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Posts Tagged: Neal Williams

What Native California Plants Are Best for Attracting Pollinators?

Phacelia campanularia was one of the 43 plants tested in the UC Davis research garden. Here a honey bee sips nectar from a blossom. (Photo by Kathy Keatley Garvey)

What native California plants are best for attracting pollinators? That's a question often asked. Now for answers. Three pollination ecologists...

Phacelia campanularia was one of the 43 plants tested in the UC Davis research garden. Here a honey bee sips nectar from a blossom. (Photo by Kathy Keatley Garvey)
Phacelia campanularia was one of the 43 plants tested in the UC Davis research garden. Here a honey bee sips nectar from a blossom. (Photo by Kathy Keatley Garvey)

Phacelia campanularia was one of the 43 plants tested in the UC Davis research garden. Here a honey bee sips nectar from a blossom. (Photo by Kathy Keatley Garvey)

These are some of the 43 plants tested in the UC Davis research garden. This is an illustration from the research paper. (Photos by Ola Lundin)
These are some of the 43 plants tested in the UC Davis research garden. This is an illustration from the research paper. (Photos by Ola Lundin)

These are some of the 43 plants tested in the UC Davis research garden. This is an illustration from the research paper. (Photos by Ola Lundin)

A Timely Topic and None Too Soon: The Troubling State of Pollinators

A yellow-faced bumble bee, Bombus  Bombus vosnesenskii, foraging on a tower of jewels (Echium wildpretii) in Vacaville, Calif. (Photo by Kathy Keatley Garvey)

What a timely topic--and none too soon! And the University of California, Davis, is a major part of it. Next July: a major occurrence in the world...

A yellow-faced bumble bee, Bombus  Bombus vosnesenskii, foraging on a tower of jewels (Echium wildpretii) in Vacaville, Calif. (Photo by Kathy Keatley Garvey)
A yellow-faced bumble bee, Bombus Bombus vosnesenskii, foraging on a tower of jewels (Echium wildpretii) in Vacaville, Calif. (Photo by Kathy Keatley Garvey)

A yellow-faced bumble bee, Bombus Bombus vosnesenskii, foraging on a tower of jewels (Echium wildpretii) in Vacaville, Calif. (Photo by Kathy Keatley Garvey)

A honey bee heading toward a tower of jewels (Echium wildpretii) in Vacaville, Calif. (Photo by Kathy Keatley Garvey)
A honey bee heading toward a tower of jewels (Echium wildpretii) in Vacaville, Calif. (Photo by Kathy Keatley Garvey)

A honey bee heading toward a tower of jewels (Echium wildpretii) in Vacaville, Calif. (Photo by Kathy Keatley Garvey)

Congratulations to UC Davis Pollinator Ecologist Neal Williams

A yellow-faced bumble bee, Bombus vosnesenkii, heading toward a California golden poppy. (Photo by Kathy Keatley Garvey)

With all the increasing--and alarming--global concern about declining pollinators, it's great to see some good news: pollination ecologist Neal...

A yellow-faced bumble bee, Bombus vosnesenkii, heading toward a California golden poppy. (Photo by Kathy Keatley Garvey)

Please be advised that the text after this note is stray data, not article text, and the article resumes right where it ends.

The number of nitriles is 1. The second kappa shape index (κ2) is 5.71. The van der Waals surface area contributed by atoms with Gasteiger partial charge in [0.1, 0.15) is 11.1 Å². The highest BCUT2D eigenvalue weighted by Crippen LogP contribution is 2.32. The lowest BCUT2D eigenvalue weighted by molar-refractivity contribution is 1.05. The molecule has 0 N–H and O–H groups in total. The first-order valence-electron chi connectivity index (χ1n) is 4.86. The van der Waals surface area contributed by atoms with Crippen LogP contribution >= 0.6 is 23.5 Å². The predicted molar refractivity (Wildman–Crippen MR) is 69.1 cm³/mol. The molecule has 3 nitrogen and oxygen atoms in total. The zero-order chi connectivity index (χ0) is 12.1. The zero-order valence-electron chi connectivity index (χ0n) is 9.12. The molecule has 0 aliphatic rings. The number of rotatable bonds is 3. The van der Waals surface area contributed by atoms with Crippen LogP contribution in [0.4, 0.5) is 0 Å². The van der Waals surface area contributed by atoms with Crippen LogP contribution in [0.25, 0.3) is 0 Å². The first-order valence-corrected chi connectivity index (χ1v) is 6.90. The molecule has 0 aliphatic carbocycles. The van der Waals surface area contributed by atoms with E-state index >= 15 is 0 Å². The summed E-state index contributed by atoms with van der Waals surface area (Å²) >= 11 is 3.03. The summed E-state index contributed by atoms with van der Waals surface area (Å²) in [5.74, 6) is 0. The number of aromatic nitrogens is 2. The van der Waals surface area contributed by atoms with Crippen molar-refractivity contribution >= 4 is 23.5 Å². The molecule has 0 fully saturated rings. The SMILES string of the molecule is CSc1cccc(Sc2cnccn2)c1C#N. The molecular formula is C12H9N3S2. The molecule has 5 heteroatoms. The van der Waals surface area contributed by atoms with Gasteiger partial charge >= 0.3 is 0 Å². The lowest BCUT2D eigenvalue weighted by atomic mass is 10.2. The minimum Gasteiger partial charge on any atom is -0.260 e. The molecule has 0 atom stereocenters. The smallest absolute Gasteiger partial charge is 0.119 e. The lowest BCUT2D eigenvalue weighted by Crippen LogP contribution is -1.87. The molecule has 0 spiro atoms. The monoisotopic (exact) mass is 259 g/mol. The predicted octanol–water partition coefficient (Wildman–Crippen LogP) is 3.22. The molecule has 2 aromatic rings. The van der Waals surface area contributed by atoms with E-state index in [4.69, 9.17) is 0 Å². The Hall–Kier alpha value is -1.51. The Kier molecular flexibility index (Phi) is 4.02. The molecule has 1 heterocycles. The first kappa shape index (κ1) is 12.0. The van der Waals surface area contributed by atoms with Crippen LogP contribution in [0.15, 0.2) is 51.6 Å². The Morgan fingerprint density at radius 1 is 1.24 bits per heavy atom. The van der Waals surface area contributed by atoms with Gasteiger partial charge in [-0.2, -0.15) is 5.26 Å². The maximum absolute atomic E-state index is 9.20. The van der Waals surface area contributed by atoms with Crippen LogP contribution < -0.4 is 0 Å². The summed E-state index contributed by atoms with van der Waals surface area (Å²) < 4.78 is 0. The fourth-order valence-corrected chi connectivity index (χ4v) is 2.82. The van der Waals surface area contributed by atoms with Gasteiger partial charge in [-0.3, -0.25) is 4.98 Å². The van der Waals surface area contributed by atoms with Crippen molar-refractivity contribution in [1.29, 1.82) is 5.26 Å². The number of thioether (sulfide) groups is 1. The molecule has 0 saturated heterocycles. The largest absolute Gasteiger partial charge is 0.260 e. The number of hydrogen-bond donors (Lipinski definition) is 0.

A yellow-faced bumble bee, Bombus vosnesenkii, heading toward a California golden poppy. (Photo by Kathy Keatley Garvey)

A yellow-faced bumble bee, Bombus vosnesenkii, heading toward a California golden poppy. (Photo by Kathy Keatley Garvey)

Neal Williams working on his native bee research at the Harry H. Laidlaw Jr. Honey Bee Research Facility. (Photo by Kathy Keatley Garvey)
Neal Williams working on his native bee research at the Harry H. Laidlaw Jr. Honey Bee Research Facility. (Photo by Kathy Keatley Garvey)

Neal Williams working on his native bee research at the Harry H. Laidlaw Jr. Honey Bee Research Facility. (Photo by Kathy Keatley Garvey)

Why Timing Is Everything in Bumble Bee Colonies

A yellow-faced bumble bee, Bombus vosnesenkii, nectaring on Anchusa azurea, of the borage family. (Photo by Kathy Keatley Garvey)

Timing is everything. Especially when it comes to bumble bee colonies. Postdoctoral scholar Rosemary Malfi of the Neal Williams lab, University of...

A yellow-faced bumble bee, Bombus vosnesenkii, nectaring on Anchusa azurea, of the borage family. (Photo by Kathy Keatley Garvey)
A yellow-faced bumble bee, Bombus vosnesenkii, nectaring on Anchusa azurea, of the borage family. (Photo by Kathy Keatley Garvey)

A yellow-faced bumble bee, Bombus vosnesenkii, nectaring on Anchusa azurea, of the borage family. (Photo by Kathy Keatley Garvey)

One of Rosemary Malfi's bumble bee colonies. (Photo by Kathy Keatley Garvey)
One of Rosemary Malfi's bumble bee colonies. (Photo by Kathy Keatley Garvey)

One of Rosemary Malfi's bumble bee colonies. (Photo by Kathy Keatley Garvey)

Posted on Monday, May 28, 2018 at 8:00 AM
Focus Area Tags: Agriculture Natural Resources

How Many Wild Bee Species Do We Need to Pollinate Our Crops?

A bumble bee pollinating blueberries. (Photo courtesy of Rachael Winfree, Rutgers University)

They set out to answer the question: "How many wild bee species do we need to pollinate our crops?" The answer: "Not nearly enough bees are...

A bumble bee pollinating blueberries. (Photo courtesy of Rachael Winfree, Rutgers University)
A bumble bee pollinating blueberries. (Photo courtesy of Rachael Winfree, Rutgers University)

A bumble bee pollinating blueberries. (Photo courtesy of Rachael Winfree, Rutgers University)

Posted on Thursday, February 15, 2018 at 3:59 PM

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